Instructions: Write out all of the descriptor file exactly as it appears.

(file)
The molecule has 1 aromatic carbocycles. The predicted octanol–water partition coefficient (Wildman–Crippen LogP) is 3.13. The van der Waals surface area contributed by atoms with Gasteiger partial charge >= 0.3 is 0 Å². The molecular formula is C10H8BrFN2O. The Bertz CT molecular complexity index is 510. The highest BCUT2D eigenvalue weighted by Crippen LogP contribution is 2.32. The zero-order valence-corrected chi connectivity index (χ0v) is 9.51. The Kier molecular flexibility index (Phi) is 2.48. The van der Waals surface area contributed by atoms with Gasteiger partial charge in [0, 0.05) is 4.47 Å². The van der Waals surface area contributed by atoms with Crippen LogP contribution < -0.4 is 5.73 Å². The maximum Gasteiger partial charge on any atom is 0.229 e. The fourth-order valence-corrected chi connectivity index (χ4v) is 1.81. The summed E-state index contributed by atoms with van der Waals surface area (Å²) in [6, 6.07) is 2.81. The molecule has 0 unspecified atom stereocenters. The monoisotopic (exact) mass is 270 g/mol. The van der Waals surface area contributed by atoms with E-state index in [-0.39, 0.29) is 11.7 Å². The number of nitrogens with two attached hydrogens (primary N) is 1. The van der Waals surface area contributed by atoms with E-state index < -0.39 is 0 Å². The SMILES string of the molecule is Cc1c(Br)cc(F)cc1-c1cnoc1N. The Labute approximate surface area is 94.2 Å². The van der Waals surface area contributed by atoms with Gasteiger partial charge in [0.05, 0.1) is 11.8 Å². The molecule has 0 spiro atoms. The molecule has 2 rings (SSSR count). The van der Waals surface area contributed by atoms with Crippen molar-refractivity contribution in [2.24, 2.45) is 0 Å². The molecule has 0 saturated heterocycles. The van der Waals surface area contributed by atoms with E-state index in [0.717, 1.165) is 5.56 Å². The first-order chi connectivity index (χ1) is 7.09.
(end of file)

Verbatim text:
The molecule has 1 aromatic carbocycles. The predicted octanol–water partition coefficient (Wildman–Crippen LogP) is 3.13. The van der Waals surface area contributed by atoms with Gasteiger partial charge >= 0.3 is 0 Å². The molecular formula is C10H8BrFN2O. The Bertz CT molecular complexity index is 510. The highest BCUT2D eigenvalue weighted by Crippen LogP contribution is 2.32. The zero-order valence-corrected chi connectivity index (χ0v) is 9.51. The Kier molecular flexibility index (Phi) is 2.48. The van der Waals surface area contributed by atoms with Gasteiger partial charge in [0, 0.05) is 4.47 Å². The van der Waals surface area contributed by atoms with Crippen LogP contribution < -0.4 is 5.73 Å². The maximum Gasteiger partial charge on any atom is 0.229 e. The fourth-order valence-corrected chi connectivity index (χ4v) is 1.81. The summed E-state index contributed by atoms with van der Waals surface area (Å²) in [6, 6.07) is 2.81. The molecule has 0 unspecified atom stereocenters. The monoisotopic (exact) mass is 270 g/mol. The van der Waals surface area contributed by atoms with E-state index in [-0.39, 0.29) is 11.7 Å². The number of nitrogens with two attached hydrogens (primary N) is 1. The van der Waals surface area contributed by atoms with E-state index < -0.39 is 0 Å². The SMILES string of the molecule is Cc1c(Br)cc(F)cc1-c1cnoc1N. The Labute approximate surface area is 94.2 Å². The van der Waals surface area contributed by atoms with Gasteiger partial charge in [0.05, 0.1) is 11.8 Å². The molecule has 0 spiro atoms. The molecule has 2 rings (SSSR count). The van der Waals surface area contributed by atoms with Crippen molar-refractivity contribution in [2.24, 2.45) is 0 Å². The molecule has 0 saturated heterocycles. The van der Waals surface area contributed by atoms with E-state index in [0.717, 1.165) is 5.56 Å². The first-order chi connectivity index (χ1) is 7.09.